How to educate employees about their 401(k)

How to educate employees about their 401(k)


Humans feel stress on a daily basis. It’s a part of life, but that doesn’t mean it needs to creep into the workplace. Outside stress can cause a serious lack of focus among affected employees, and one of the biggest stressors is money. In fact, nearly one in three employees reports that personal financial issues have been a distraction at work. And one of the biggest financial concerns among employees is not being able to retire when they want [1].

As an employer, what can you do to solve this problem? Well, unless your employees plan to work forever, they’ll need a way to fund those work-free retirement years. And according to a recent study, 76 percent of U.S. employees say their employers should have “a meaningful role” in providing opportunities for them to be financially successful. What’s more: 86 percent of employees say it would be helpful to receive more education on retirement savings and planning [2].

It becomes clear, then, that to decrease the amount of time employees spend stressing about their finances on the clock, employers should provide some level of retirement readiness education. If your company has a 401(k) plan employees can contribute to, a good starting point is providing education about the plan. But you’re not an expert in the retirement industry, so how do you deliver information about your sponsored 401(k) plan without making it too complicated to understand? These three tips may help.

How to educate employees on 401(k) savings plans

1. Keep it simple

The most important part of employee education is to keep everything as easy-to-digest as possible. Most employees aren’t familiar with the ins-and-outs of retirement savings accounts, so if they are intimidated by any aspect, they might not sign up at all. Instead, provide the right amount information so they understand what they get if they sign up, such as an employer match and compounding interest (who doesn’t like FREE money?), and how to start contributing. Streamlining the process usually improves enrollment, and you can always offer more in-depth information for those who want to learn more.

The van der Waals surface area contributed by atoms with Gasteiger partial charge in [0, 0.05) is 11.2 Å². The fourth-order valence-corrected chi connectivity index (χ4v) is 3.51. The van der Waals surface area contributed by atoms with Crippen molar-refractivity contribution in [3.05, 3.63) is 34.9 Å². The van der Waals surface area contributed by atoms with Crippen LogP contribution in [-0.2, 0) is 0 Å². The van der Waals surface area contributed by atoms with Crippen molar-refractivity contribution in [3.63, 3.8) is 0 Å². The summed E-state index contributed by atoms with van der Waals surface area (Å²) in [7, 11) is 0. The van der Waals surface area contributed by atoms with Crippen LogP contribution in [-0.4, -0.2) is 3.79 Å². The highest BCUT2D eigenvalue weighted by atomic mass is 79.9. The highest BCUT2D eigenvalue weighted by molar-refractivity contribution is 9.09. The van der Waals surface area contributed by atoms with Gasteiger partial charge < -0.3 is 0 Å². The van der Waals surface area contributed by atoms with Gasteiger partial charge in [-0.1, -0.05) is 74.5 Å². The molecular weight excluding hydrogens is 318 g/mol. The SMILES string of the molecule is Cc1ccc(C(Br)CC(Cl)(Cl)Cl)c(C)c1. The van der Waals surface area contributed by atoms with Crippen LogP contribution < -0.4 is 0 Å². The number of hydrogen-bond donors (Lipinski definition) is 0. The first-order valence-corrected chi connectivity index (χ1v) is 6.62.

It is also helpful to know your audience when deciding how to educate. Employees who have regular access to a computer may prefer online features such as webinars and videos, while those who aren’t as tech-savvy may need a more hands-on approach, such as convenient enrollment meetings and one-on-one appointments with someone who can help them set up their plan.

2. Be proactive

Saving for retirement can become “out of sight, out of mind” after enrollment. Event-based messaging, like an email reminding an employee who just got a raise that 401(k) deferred contributions can be adjusted to reflect the increase in salary, keeps their retirement savings plan top-of-mind and provides the opportunity to make changes—now or at a future date. Just keep these reminders to a minimum so the emails don’t become annoying.

3. Make investing easy

Part of saving for retirement is making the right choices about how to invest money and when to change the strategy. But how do employees know which funds are the best fit for them individually if they aren’t particularly investment savvy? Managed model portfolios simplify investment options with default age groups; a young employee is put into a more aggressive model and as the employee ages, the model becomes more conservative.

Sometimes it doesn’t matter how much education or how many opportunities employees are given—they’ll never make the effort to enroll. So having automatic enrollment and automatic escalation included as part of your 401(k) plan reduces the employee’s effort to start saving for retirement to nearly zero. They are automatically enrolled in the plan unless they make the effort to opt-out, and their contributions will automatically go up each year, reaching a predetermined cap, unless they make the effort to go in and change it. Automation gives your employees more time to focus on achieving financial security with the 401(k) education you’ve provided. And that’s the whole goal after all, right?


Nicholas Crary, CPFA - Financial Services Representative - nccrary@pai.com - 800.236.7400 Ext. 3381

Nick is a subject matter expert on 401(k), retirement savings, participant advice, small business 401(k), investments, education on options.